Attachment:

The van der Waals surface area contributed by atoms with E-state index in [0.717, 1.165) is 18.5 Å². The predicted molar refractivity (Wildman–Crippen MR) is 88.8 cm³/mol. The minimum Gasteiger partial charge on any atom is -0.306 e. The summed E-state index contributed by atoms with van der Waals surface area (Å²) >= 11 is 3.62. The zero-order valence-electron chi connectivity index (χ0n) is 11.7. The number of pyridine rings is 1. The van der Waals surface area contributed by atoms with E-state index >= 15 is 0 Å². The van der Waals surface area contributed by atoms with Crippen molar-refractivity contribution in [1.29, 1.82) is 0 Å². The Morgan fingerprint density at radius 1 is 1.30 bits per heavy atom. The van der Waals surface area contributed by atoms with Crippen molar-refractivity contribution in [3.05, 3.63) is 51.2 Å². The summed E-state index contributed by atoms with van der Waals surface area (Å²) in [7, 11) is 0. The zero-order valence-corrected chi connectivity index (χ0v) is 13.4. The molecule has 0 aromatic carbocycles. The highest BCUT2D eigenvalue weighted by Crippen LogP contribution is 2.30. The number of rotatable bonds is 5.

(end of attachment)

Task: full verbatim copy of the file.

The van der Waals surface area contributed by atoms with E-state index in [0.717, 1.165) is 18.5 Å². The predicted molar refractivity (Wildman–Crippen MR) is 88.8 cm³/mol. The minimum Gasteiger partial charge on any atom is -0.306 e. The summed E-state index contributed by atoms with van der Waals surface area (Å²) >= 11 is 3.62. The zero-order valence-electron chi connectivity index (χ0n) is 11.7. The number of pyridine rings is 1. The van der Waals surface area contributed by atoms with E-state index >= 15 is 0 Å². The van der Waals surface area contributed by atoms with Crippen molar-refractivity contribution in [1.29, 1.82) is 0 Å². The Morgan fingerprint density at radius 1 is 1.30 bits per heavy atom. The van der Waals surface area contributed by atoms with Crippen molar-refractivity contribution in [3.05, 3.63) is 51.2 Å². The summed E-state index contributed by atoms with van der Waals surface area (Å²) in [7, 11) is 0. The zero-order valence-corrected chi connectivity index (χ0v) is 13.4. The molecule has 0 aromatic carbocycles. The highest BCUT2D eigenvalue weighted by Crippen LogP contribution is 2.30. The number of rotatable bonds is 5.